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This is Part 3 of our ten-legged journey to explore how the Cloud can enable productivity, innovation, and scalability in financial services.
Each of my ten blogs over the eighty days will echo the themes discussed in Reply’s ten-part webinar series,
Cloud in Financial Services, in which we’ll highlight some of the key points offered by our presenters and panel members.
In the second webinar, we benefited from a wonderful panel of experts who shared their ideas on strategic ‘infrastructure’ issues. If you haven’t yet read the second part, you can do so
In this blog, relating to the third leg of the journey, we are taking it one step further and discussing the ‘architecture’ of Cloud adoption. By this, we are referring to the blueprint that ensures that adoption of the Cloud reliably meets your business requirements.
I have summarised what I have learned from this third webinar’s collection of outstanding experts, including Patrick Devis, CIO of Belfius; James Saull, Senior Manager of Solutions Architecture - Global Financial Services, AWS; Tim Falla, Partner at Glue Reply; and John Sidhu, also a Partner at Glue Reply — subject matter experts in IT architecture.
Tim and John kicked off this third webinar talking about how
Glue Reply helps clients with Strategy & Architecture. They touched on seven key Cloud architectural considerations.
Figure 1: Driving an effective Cloud Architecture – Seven Strategic Considerations
With these 7 architectural considerations in mind, Tim and John noted the importance of the two architectural styles that underpin Cloud application, i.e.: APIs and Microservices (see Figure 2). James shared with us his experience with a range of financial institutions using AWS: Microservices architecture lets them make quick changes with minimal coding, encouraging a focus on business logic rather than the heavy lifting of building infrastructure that is required by legacy solutions.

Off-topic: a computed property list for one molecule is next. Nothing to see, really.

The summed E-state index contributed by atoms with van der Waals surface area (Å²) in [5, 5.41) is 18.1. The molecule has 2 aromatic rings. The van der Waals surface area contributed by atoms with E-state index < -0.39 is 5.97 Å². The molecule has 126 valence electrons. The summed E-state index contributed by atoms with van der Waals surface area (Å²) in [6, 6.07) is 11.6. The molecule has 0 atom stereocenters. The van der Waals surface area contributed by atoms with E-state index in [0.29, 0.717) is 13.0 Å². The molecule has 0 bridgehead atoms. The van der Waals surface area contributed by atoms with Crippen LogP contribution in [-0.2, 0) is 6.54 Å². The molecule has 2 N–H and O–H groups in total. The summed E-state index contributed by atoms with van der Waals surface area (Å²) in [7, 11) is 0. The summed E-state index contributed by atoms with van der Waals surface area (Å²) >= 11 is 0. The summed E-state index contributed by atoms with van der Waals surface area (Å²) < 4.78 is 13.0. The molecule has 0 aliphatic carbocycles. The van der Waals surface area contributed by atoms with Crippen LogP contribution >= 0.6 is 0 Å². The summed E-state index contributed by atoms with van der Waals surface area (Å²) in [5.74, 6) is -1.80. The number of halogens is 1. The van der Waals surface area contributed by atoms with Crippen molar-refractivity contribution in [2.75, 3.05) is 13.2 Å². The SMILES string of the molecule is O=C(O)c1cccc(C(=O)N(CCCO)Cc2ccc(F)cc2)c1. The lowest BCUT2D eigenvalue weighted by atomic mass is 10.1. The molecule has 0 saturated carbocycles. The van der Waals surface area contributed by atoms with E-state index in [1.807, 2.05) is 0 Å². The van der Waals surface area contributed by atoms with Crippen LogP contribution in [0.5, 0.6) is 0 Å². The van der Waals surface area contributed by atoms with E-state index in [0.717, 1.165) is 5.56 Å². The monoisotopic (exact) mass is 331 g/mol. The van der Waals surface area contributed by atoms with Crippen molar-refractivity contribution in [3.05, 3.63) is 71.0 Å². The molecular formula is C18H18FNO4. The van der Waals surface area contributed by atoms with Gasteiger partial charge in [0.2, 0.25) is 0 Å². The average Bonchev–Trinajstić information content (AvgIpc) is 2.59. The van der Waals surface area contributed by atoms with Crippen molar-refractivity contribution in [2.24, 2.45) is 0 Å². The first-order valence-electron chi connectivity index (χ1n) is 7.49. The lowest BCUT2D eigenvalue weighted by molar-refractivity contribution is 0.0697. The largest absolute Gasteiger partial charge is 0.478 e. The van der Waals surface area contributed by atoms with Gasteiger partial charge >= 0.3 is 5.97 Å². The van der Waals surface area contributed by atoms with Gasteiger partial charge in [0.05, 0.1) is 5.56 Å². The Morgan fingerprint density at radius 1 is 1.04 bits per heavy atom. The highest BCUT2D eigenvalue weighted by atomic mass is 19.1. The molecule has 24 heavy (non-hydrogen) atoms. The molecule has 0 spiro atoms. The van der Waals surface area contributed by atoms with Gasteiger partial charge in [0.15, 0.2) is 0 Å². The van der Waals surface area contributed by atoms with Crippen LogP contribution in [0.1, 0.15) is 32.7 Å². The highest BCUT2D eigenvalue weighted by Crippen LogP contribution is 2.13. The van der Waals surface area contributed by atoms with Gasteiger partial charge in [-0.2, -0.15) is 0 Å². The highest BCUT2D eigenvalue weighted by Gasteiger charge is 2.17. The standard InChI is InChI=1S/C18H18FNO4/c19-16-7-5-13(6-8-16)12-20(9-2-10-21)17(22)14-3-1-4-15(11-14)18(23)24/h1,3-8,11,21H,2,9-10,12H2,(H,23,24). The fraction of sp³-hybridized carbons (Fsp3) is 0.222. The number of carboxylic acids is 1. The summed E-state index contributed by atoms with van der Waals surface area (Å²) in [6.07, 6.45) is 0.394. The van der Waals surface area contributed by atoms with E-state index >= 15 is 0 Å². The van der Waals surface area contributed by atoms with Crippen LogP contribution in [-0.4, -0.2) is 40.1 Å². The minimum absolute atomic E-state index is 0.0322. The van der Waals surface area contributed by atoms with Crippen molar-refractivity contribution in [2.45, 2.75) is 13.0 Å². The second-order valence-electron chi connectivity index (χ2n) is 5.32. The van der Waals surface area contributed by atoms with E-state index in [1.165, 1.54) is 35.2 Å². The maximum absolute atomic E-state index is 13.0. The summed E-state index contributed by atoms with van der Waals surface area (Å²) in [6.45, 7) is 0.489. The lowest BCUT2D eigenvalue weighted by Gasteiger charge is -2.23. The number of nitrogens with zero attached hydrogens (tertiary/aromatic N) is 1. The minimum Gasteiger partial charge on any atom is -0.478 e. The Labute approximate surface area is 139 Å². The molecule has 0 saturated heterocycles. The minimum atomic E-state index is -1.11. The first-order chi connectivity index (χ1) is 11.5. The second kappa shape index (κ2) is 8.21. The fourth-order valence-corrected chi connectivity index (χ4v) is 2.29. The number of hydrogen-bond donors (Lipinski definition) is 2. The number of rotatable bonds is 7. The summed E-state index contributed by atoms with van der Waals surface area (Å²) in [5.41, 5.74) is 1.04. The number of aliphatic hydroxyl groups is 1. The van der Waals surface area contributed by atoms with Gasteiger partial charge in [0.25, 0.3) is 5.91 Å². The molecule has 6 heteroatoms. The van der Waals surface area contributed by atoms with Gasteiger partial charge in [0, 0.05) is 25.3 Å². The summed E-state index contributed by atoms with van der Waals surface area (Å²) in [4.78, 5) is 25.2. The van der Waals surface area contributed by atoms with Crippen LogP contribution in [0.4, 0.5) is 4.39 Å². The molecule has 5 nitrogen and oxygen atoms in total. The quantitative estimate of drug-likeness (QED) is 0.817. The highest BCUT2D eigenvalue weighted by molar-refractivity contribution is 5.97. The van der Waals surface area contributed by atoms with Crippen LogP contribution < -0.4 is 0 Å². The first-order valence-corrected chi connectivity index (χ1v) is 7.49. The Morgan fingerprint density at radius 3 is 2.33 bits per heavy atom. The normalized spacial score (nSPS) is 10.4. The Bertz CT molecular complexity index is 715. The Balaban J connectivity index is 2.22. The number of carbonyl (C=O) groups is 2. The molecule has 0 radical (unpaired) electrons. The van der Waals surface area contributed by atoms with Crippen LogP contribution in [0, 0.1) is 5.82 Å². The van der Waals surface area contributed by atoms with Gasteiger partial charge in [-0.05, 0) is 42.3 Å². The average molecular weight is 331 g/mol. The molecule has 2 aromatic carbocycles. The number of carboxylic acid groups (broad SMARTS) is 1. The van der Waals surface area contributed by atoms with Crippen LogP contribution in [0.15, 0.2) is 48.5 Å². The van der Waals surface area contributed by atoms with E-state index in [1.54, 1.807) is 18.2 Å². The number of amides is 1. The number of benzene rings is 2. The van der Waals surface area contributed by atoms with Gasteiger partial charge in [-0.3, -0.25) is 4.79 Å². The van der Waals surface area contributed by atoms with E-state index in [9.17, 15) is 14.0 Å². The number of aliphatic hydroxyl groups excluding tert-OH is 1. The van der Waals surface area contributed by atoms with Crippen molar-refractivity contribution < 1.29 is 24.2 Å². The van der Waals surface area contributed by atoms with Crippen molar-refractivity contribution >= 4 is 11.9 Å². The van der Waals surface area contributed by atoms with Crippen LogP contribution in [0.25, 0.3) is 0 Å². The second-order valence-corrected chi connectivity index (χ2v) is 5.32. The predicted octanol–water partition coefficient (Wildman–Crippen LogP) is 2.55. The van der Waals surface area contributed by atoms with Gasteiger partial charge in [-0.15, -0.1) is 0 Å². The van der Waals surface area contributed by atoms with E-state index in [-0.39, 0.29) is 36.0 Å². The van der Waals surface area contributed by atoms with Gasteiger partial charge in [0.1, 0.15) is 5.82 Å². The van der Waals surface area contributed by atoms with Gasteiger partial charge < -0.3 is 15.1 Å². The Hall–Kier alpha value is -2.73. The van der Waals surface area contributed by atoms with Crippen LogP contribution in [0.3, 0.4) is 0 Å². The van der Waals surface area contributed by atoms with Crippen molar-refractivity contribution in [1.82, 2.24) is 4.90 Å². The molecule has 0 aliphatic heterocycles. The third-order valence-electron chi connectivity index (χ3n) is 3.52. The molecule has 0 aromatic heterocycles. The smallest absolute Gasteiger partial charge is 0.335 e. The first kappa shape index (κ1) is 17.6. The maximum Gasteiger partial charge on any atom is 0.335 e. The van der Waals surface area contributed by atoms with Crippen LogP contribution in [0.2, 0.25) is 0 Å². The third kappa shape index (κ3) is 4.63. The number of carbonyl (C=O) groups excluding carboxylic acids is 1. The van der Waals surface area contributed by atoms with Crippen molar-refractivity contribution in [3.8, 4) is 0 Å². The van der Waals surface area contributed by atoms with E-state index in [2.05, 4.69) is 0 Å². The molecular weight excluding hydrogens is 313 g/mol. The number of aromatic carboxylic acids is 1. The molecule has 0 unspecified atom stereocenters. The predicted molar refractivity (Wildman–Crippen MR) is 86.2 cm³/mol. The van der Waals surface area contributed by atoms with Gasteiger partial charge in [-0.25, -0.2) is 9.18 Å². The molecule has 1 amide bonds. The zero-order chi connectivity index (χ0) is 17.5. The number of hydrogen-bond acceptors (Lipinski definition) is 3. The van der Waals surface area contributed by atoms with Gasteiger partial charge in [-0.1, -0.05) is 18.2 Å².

Figure 2: Microservices and APIs are key architectural Styles that underpin Cloud-based Applications
“Moving to the Cloud is like buying a car. The car can drive you fast or slow and can get you where you want... However, once you bought it, you open the trunk and you see it’s full of gadgets...Then, the real tricky question is, ‘will I use them?’ And that’s not something you decide overnight without having had some kind of experimentation and experience.” — Patrick Devis, CIO of Belfius
Patrick shared an idea I wholeheartedly agree with, that the possibilities of the Cloud are almost endless but you have to learn what you can do before beginning to play with all the different ‘gadgets’. It begins as an IT ‘thing’ and, rapidly, the ‘Business people’ around the table begin to understand that it opens up wider business possibilities.
As a very simple example, let’s say you have a colleague who is fond of pushing live video streams to a million customers. Generally, you’d have to make a huge investment in infrastructure to make that possible. With Cloud, this becomes much easier and more affordable. It’s for that reason that IT and the Business must work together, because the IT team may not always identify, or be able to clearly express, the business opportunities that Cloud flexibility provides. Back to my opening comment: Your Cloud architecture is the blueprint that will ensure that your adoption of the Cloud reliably meets your business requirements!
Click here to watch the recap video for Webinar #3/10.
If you have any questions about any of the above, please feel free to reach out to us at Reply at